Local firm to manufacture Hemo sculpture


1 December 2017

Rotorua’s 12m southern entranceway sculpture will be manufactured by local firm Kilwell Fibretube using world-leading 3D printing technology.

It will take almost 16,500 hours to print on-site at Kilwell’s Rotorua factory.

The local innovators approached Rotorua Lakes Council after becoming aware of issues regarding the manufacture of the New Zealand Maori Arts and Crafts Institute-designed sculpture, which is to grace the centre of the new roundabout at Hemo. It was originally intended to be made of stainless steel but this was found to be problematic and alternatives were being investigated.

“Kilwell approached us so we’ve been working with them, alongside Te Puia/New Zealand Arts and Crafts Institute and Victoria University’s digital design lecturer Derek Kawiti,” Rotorua Lakes Council Art and Culture Director Stewart Brown says.

“It’s a fantastic result – this is going to be very innovative and the fact it will be done locally is really great. The work will also create a few new jobs so that’s an added bonus.”

Kilwell will have 3D printers running 21 hours per day, seven days a week for 79 days, with carbon fibre then layered over the top. If there are no unexpected delays, the sculpture should be ready for instalment by about late August 2018.

Kilwell Fibretube chief executive officer, Craig Wilson (pictured above with a model of the sculpture) says Kilwell prides itself in being a world leader in innovative design and manufactures a diverse range of complex products.

“It’s fantastic to be able to showcase the work we do to our local community and be part of the sculpture that will welcome visitors to our city from the south.”

The 3D printers will use over 63km of PLA filament in the sculpture’s construction, Mr Wilson says.

Weighing just 800kgs, compared to the original 12 tonne estimate, the sculpture can be easily lifted into place once completed.

New Zealand Māori Arts and Crafts Institute tumu (head) of Te Takapu o Rotowhio (National Stone and Bone Carving School) Stacy Gordine, says the design hasn’t been compromised as a result.

“The finished product will look exactly like the model thanks to the precision of 3D technology.”

Inspired by the Te Arawa history of tohunga (high priest) Ngatoro-i-rangi, who was responsible for the safe passage of his people to Aotearoa, the sculpture will form part of the southern gateway into Rotorua.

"The design is derived from customary whakairo rākau (wood carving) elements, yet is interpreted in a contemporary way,” says Mr Gordine.

Te Puia chief executive, Tim Cossar says it is great to be able to fabricate the sculpture locally.

“We always wanted to involve local business and to be able to do this is a fantastic result. It is set to be a stunning piece of art for Rotorua.”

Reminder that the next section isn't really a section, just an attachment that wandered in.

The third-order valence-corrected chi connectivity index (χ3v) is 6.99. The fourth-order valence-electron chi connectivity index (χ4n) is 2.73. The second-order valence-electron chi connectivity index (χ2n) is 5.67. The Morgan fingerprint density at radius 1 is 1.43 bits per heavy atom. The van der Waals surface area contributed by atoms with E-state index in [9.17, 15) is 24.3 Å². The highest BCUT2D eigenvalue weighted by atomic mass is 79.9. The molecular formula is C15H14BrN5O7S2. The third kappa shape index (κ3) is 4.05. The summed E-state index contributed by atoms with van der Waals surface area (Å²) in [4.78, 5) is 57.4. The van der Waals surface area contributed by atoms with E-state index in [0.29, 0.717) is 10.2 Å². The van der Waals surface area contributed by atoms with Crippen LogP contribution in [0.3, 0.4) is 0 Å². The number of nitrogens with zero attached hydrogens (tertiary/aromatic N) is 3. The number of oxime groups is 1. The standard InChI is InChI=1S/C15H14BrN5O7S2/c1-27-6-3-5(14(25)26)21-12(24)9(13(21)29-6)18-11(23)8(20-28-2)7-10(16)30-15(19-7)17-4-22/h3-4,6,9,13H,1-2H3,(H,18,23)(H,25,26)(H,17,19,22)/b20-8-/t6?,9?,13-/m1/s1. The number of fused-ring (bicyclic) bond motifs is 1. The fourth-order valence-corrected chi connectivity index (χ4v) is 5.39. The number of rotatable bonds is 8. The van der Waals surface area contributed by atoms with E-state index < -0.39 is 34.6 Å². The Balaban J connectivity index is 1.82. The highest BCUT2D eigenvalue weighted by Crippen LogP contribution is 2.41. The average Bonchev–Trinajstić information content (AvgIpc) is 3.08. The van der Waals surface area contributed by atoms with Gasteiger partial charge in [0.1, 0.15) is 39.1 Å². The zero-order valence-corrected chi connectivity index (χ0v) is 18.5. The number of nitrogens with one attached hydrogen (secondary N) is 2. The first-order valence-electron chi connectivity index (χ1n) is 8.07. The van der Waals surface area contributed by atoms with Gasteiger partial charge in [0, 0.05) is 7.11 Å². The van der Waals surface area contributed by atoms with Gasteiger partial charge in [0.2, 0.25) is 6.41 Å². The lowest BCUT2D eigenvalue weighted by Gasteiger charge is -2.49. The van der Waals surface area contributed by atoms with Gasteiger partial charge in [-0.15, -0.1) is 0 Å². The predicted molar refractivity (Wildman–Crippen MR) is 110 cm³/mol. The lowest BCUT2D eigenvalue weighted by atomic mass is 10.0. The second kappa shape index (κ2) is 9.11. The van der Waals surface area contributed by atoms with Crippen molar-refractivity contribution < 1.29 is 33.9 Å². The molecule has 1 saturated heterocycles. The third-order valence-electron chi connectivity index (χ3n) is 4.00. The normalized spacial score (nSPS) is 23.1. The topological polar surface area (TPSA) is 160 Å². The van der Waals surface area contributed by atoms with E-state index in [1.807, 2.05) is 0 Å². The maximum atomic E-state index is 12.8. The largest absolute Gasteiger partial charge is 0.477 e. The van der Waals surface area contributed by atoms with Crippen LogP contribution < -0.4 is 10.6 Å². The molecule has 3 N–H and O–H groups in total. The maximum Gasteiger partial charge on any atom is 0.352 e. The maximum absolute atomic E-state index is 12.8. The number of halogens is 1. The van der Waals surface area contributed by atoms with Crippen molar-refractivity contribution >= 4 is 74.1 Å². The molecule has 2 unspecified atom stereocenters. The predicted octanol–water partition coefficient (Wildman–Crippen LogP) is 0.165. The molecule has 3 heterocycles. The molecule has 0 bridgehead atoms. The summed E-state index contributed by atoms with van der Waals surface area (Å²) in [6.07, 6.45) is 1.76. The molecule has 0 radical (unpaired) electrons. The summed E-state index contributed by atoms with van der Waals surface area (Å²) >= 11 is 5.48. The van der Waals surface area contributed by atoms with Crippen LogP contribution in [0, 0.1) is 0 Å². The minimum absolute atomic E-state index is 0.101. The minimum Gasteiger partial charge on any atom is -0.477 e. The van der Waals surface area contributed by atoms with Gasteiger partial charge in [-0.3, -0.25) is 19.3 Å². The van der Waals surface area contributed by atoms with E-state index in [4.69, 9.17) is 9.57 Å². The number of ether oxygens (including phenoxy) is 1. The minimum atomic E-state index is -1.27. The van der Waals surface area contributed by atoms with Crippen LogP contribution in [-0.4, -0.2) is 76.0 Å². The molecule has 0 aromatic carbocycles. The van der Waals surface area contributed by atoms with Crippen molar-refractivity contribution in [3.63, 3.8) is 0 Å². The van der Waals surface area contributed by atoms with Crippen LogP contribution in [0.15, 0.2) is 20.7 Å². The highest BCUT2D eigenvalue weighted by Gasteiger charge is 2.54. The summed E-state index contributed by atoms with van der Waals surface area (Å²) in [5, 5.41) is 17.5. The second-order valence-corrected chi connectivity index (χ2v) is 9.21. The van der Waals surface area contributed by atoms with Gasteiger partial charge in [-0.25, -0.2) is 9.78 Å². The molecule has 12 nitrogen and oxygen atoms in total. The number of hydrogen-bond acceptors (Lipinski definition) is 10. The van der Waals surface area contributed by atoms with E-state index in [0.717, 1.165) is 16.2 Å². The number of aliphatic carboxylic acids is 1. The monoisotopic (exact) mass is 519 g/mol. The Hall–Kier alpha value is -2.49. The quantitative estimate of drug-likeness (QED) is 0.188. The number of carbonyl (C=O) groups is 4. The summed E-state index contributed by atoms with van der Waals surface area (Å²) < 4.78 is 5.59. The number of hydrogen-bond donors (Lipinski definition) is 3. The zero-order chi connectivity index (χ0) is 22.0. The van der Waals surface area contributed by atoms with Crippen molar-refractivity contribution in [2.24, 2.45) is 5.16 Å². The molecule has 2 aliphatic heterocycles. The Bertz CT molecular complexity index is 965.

Fact box:

  • The 3D printers will run on average for 21 hours per day, seven days a week for 79 days

  • Almost 16,500 hours of 3D printing time in total

  • The 3D printers will use more than 63km of PLA filament

  • The sculpture will weigh 800kg and stand 12m high

  • Four new jobs created during the six-month construction period.

About Kilwell Fibretube

Kilwell Sports Ltd is a third generation, privately-owned family business that has been manufacturing and distributing fishing tackle, hunting and outdoor related products from its Rotorua headquarters for almost 85 years. The Fibretube manufacturing division was started in 1968 and since then continuous research and implementation of new fibre and resin technologies has seen Kilwell Fibretube become a world leader in the innovative design and manufacture of a diverse range of composite products. Fibretube has run two production shifts daily for the last 25 years and they presently export over 80% of their specialist components.

About Te Puia | New Zealand Māori Arts and Crafts’ involvement

Te Puia l NZMACI became involved in the project in November 2015, submitting a design concept for the significant work of art for the Hemo Gorge roundabout. The design tells the story of Te Arawa chief Ngātoro-i-rangi and the origins of the region’s geothermal features - one of the key legends of the area. Artwork such as this helps NZMACI perpetuate, preserve and promote Māori art and craft, as outlined in the Act of Parliament that is its mandate. The organisation is contributing more than $50,000 in terms of time and cost.


The project will cost about $500,000 with contributions from New Zealand Transport Agency, Rotorua Lakes Council public arts budgets, Red Stag and the Civic Arts Trust. Further external funding will continue to be sought.


Above – an artist’s impression of the Hemo sculpture

Page reviewed: 01 Dec 2017 2:57pm